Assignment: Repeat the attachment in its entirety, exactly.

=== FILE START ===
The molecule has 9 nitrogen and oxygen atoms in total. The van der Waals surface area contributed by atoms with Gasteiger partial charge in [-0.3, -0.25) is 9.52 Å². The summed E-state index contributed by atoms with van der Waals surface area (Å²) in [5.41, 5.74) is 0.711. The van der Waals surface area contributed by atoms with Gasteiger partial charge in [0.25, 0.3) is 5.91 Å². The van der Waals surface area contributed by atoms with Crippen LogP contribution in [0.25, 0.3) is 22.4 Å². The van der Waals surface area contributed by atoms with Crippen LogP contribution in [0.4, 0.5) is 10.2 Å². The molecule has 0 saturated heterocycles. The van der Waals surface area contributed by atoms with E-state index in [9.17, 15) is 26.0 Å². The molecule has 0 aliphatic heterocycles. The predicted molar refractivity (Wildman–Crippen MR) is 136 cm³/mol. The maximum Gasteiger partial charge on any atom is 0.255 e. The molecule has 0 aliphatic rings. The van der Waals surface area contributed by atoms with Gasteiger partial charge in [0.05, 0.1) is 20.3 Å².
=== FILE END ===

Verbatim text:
The molecule has 9 nitrogen and oxygen atoms in total. The van der Waals surface area contributed by atoms with Gasteiger partial charge in [-0.3, -0.25) is 9.52 Å². The summed E-state index contributed by atoms with van der Waals surface area (Å²) in [5.41, 5.74) is 0.711. The van der Waals surface area contributed by atoms with Gasteiger partial charge in [0.25, 0.3) is 5.91 Å². The van der Waals surface area contributed by atoms with Crippen LogP contribution in [0.25, 0.3) is 22.4 Å². The van der Waals surface area contributed by atoms with Crippen LogP contribution in [0.4, 0.5) is 10.2 Å². The molecule has 0 saturated heterocycles. The van der Waals surface area contributed by atoms with E-state index in [9.17, 15) is 26.0 Å². The molecule has 0 aliphatic heterocycles. The predicted molar refractivity (Wildman–Crippen MR) is 136 cm³/mol. The maximum Gasteiger partial charge on any atom is 0.255 e. The molecule has 0 aliphatic rings. The van der Waals surface area contributed by atoms with Gasteiger partial charge in [0.05, 0.1) is 20.3 Å².